The Economics of the Minimum Wage
The minimum wage debate is heating up once again, with the NDP and labour strongly pushing for a minimum wage of at least $10 per hour in Ontario and at the federal level (as recently recommended by the Arthurs Report.) Anti poverty groups and the Toronto Star now strongly endorse a decent minimum wage as part of an anti poverty strategy.
Predictably, the new momentum for a higher minimum wage has generated cries from business and employer-friendly governments that such a move is an “inefficient” way of fighting poverty, and will come at the cost of jobs.
With respect to the former argument, it is true that many low wage workers do not live in poor families, but very few low wage adults live in affluent families, and higher wages are one important building-block in strategies to assist the working poor. There is also no good reason why workers should have to put up with very low wages simply because they are cushioned by dependencyÂ on the earnings of a partner.
With respect to the job loss argument, individual studies by economists can be and are endlessly cited on one side or other of the seemingly endless debate. However, the consensus of even impeccably orthodox and mainstream economists is now that minimum wages set at “reasonable” levels do not have significant negative impacts on the employment of lower-skilled adults.
The latest OECD Employment Outlook – a re-appraisal of the original 1994 OECD Jobs Strategy which was very critical of minimum wages – reports that “a moderate minimum wage is generally not a problem”, can create important incentives to work for people on social assistance, and can lower the cost to governments of supporting the incomes of working poor families. (pp 86-88.) The OECD Employment Outlooks of 1998 and 2003 contain the detailed empirical studies which led toÂ revision of the OECD view.
Similarly, the consensus of studies on the impacts of the minimum national wage introduced by Labour in the UK has been that it had no significant impacts on employment, and most studies of changes in US minimum wages at the state level find minimal impacts on jobs. Part of the reason that the UK minimum wage has worked so well is that it has been gradually increased a bit faster than inflation and average earnings,Â reaching a new and much higher benechmark while still giving the job market time to adjust.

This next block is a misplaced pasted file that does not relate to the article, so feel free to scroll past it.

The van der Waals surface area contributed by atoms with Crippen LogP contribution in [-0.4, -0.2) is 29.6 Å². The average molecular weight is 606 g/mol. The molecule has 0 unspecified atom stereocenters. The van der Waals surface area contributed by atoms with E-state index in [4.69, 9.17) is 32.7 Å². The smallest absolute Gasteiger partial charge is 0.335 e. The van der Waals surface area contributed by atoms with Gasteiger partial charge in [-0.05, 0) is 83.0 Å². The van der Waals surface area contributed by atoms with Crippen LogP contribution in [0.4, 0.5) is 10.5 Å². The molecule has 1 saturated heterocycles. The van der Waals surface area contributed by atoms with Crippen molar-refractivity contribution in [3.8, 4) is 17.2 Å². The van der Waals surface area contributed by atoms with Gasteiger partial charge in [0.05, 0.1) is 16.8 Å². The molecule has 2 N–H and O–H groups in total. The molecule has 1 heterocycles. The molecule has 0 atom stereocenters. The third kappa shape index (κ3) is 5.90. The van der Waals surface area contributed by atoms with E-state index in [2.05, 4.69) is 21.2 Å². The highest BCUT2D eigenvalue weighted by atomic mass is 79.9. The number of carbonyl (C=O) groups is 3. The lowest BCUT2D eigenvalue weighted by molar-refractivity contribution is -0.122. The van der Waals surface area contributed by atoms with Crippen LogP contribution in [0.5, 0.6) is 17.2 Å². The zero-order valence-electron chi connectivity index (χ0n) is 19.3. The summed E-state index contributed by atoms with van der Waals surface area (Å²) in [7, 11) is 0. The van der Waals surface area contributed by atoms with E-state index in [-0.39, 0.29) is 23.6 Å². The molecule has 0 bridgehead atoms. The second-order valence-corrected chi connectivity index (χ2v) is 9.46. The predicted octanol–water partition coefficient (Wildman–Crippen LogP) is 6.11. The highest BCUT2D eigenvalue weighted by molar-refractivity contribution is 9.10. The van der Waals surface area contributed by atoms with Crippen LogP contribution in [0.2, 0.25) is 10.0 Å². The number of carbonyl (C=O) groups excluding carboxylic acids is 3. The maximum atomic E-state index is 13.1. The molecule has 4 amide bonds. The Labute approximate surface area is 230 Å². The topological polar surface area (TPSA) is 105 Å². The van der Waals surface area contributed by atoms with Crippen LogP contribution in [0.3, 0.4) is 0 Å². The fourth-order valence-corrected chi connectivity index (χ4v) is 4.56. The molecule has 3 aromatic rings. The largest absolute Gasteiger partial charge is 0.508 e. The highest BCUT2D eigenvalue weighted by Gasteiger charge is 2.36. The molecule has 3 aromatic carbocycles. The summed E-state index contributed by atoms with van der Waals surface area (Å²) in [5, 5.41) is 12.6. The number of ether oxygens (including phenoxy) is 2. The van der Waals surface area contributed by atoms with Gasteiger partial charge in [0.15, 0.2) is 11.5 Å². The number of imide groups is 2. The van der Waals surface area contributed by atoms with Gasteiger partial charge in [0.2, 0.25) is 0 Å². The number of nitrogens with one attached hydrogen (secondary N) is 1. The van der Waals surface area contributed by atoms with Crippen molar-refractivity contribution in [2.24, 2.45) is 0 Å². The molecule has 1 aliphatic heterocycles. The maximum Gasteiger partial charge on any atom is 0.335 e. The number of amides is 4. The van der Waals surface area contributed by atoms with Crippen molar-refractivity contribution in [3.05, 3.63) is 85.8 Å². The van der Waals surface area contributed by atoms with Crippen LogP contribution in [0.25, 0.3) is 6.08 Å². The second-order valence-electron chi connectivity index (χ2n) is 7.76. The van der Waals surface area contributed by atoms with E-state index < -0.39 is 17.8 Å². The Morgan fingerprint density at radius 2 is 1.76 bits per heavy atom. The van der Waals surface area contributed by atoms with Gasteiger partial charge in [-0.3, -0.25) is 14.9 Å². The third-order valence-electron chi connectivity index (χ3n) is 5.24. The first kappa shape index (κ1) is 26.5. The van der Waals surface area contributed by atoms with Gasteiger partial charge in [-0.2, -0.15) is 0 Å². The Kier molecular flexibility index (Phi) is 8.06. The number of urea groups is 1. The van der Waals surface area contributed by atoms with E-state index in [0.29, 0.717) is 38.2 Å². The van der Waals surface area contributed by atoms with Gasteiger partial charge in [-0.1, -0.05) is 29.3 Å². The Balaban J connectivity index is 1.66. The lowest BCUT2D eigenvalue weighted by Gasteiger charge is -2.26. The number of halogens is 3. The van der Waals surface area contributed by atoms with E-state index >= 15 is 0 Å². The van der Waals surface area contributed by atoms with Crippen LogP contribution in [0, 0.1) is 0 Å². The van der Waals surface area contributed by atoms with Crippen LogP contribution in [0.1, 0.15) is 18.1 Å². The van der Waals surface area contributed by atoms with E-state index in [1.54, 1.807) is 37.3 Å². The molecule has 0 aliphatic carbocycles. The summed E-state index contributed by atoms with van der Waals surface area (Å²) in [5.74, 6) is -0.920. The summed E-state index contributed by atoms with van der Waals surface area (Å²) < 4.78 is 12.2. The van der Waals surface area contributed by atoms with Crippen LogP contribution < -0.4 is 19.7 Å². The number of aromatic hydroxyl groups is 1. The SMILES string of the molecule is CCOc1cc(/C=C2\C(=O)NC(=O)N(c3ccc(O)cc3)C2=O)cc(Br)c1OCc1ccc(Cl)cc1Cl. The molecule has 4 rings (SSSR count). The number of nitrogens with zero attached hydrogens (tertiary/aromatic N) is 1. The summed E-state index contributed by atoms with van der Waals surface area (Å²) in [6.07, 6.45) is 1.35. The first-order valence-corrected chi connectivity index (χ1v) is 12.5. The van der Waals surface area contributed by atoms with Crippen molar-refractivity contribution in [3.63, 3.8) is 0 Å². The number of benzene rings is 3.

Most of the economic studies are a little less clear on why there is little or no impact on jobs. One major reason is that minimum wages apply across sectors and geographical regions, placing no single employer at a disadvantage. At the sector and local level,Â it seemsÂ that higher minimum wages provide benefits as well as costs to employers – lower turnover, lower training costs, and more experienced workers. Left to their own devices, low wage employers actually pay less than they should if they really calculated the costs of a disposable workforce. Another reason for minimal job impacts is that, even if business costs increase a bit, the impact on prices is not enough to appreciably reduce demand.
While there is no hard and fast definition of a reasonable wage floor, one benchmark that has been used internationally is two-thirds of the median or mid-point hourly wage – which would be close to $11 in the case of Canada, roughly the level of Canadian minimum wages a generation ago. France, Italy and the UK all have minimum wages which are much closer to this benchmark than is the case forÂ Canadian provinces, and many smaller European countries have de facto minimum wages at this level set by collective bargaining.
The cry from business and the right that decent minimum wages come at the cost ofÂ jobs flies in the face of the simple empirical reality that countries with relatively high wage floors compared to the median do not necessarily have low rates of employment or high unemployment. The proportion of full-time workers with low wage jobs (less than two thirds of the median hourly wage) is 22% in Canada, but just 7% in Sweden and 9% in Denmark. In 2005, the employment rate (the proportion of the 15-65 age groups with jobs) was actually higher in both Denmark and Sweden than in Canada. And there is no relationship between the incidence of low wage jobs and low unemployment in OECD countries. (See 2006 OECD Employment Outlook p. 175) In short, the argument of the right that countries cannot have both a decent wage floor and high employment/low unemployment is simply wrong.
Finally worth noting as a footnote is the fact that even the negative studies trotted out by employers and the right have to be read carefully. Most of the negative studies show a very small impact on total hours worked as a result of often significant increase in minimum wages. It may be the case that the fast food industry, for example, experiences higher productivity as a result of a more stable workforce, and shaves total hours of work But a small negative for hours does not mean that workers are worse off.
Think about it – if your employer asked you if you would be willing to work one hour less per week in return for a 10% hourly wage increase, what would you say?